An Iowa native who was a leader in overcoming the racial segregation of the military has died at age 89 in Philadelphia. Luther Smith was born in Des Moines and grew up there with an interest in airplanes.
That interest led him to join the military in World War Two where he became a pilot and member of the famed all-black Tuskegee Airman fighter group. Smith was on his 133rd and last mission on October 13 of 1944 when his plane went down and he was taken prisoner by the Germans.
Smith spoke in Des Moines on Veteran’s Day of 2002 and said he was about to head home from that mission when he joined his wingman to strafe a rail yard. A tanker car blew up and he flew through the explosion. Smith got through the explosion and thought he could get back home despite all the damage to his plane.
Smith says the cockpit windows had been blown out or blackened over, portions of the wings were buckled and part of the tail assembly had been destroyed, making it difficult to fly. He says the engine was still running and he had his radio, so he felt luck was still with him. Smith says his luck changed when all the coolant leaked out of his plane and the engine caught fire.
His leg was badly injured as the plane went into a spin as he tried to get out. Smith says he was halfway out of the airplane and he couldn’t get back in. The wind blew his oxygen mask off and he passed out. When he awoke, Smith says he was upside down in his parachute, floating to earth.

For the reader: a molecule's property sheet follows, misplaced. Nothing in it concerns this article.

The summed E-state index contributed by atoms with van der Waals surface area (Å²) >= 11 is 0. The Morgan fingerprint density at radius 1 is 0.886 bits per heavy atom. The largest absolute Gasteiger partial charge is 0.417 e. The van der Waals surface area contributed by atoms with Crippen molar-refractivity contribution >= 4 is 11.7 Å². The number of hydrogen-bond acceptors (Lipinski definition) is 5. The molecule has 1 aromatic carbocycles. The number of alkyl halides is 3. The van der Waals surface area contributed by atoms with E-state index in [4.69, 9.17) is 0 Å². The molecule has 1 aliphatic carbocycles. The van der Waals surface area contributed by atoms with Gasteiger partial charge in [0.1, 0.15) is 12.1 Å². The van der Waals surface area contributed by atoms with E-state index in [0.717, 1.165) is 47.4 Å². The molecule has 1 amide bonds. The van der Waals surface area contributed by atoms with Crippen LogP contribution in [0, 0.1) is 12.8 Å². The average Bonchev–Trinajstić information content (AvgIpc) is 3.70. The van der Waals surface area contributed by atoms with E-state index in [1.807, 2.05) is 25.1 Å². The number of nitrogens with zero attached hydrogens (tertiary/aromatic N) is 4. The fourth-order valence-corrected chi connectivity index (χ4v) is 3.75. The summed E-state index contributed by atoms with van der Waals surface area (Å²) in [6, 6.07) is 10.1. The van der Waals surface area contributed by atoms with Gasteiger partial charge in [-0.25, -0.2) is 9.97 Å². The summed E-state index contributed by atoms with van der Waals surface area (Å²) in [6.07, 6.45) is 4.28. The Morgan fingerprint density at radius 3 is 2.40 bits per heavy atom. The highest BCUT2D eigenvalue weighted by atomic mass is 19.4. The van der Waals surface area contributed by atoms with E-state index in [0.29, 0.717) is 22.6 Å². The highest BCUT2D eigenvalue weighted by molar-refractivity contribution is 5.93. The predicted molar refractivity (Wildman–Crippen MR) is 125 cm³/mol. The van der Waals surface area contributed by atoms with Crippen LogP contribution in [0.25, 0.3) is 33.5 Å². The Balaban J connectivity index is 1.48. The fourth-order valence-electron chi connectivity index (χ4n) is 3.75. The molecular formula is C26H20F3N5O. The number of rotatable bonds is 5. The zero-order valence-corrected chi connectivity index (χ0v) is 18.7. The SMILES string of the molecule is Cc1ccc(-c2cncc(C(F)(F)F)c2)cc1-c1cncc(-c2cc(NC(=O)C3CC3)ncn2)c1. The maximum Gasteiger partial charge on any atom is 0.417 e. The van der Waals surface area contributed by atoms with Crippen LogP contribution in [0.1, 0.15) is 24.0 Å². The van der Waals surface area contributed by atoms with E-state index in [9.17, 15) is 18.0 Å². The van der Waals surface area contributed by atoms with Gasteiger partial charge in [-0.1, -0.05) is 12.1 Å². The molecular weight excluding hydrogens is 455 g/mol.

Smith landed in some trees, further injuring his leg. He was taken prisoner and said it was one of the worst days of his life and for awhile he was depressed. But Smith says he then came to the realization that he hadn’t met the fate of many others who gave their lives.
Smith says he realized he was alive, and then dedicated the rest of his life to doing everything he could possibly do to make sure he lived a life to pay back whatever it was that kept him from dying.
Smith came back to the U.S., got an engineering degree from the University of Iowa, and then went on to a 37 year career at General Electric in Philadelphia. Smith was one of about 300 original Tuskegee Airmen awarded the Congressional Medal of Honor in 2007. A replica of the P-51 Mustang he and the other airmen flew now stands in their honor at the Des Moines Airport.
Hear Luther Smith’s speech in 2002 when he tallked about the day his plane went down: Luther Smith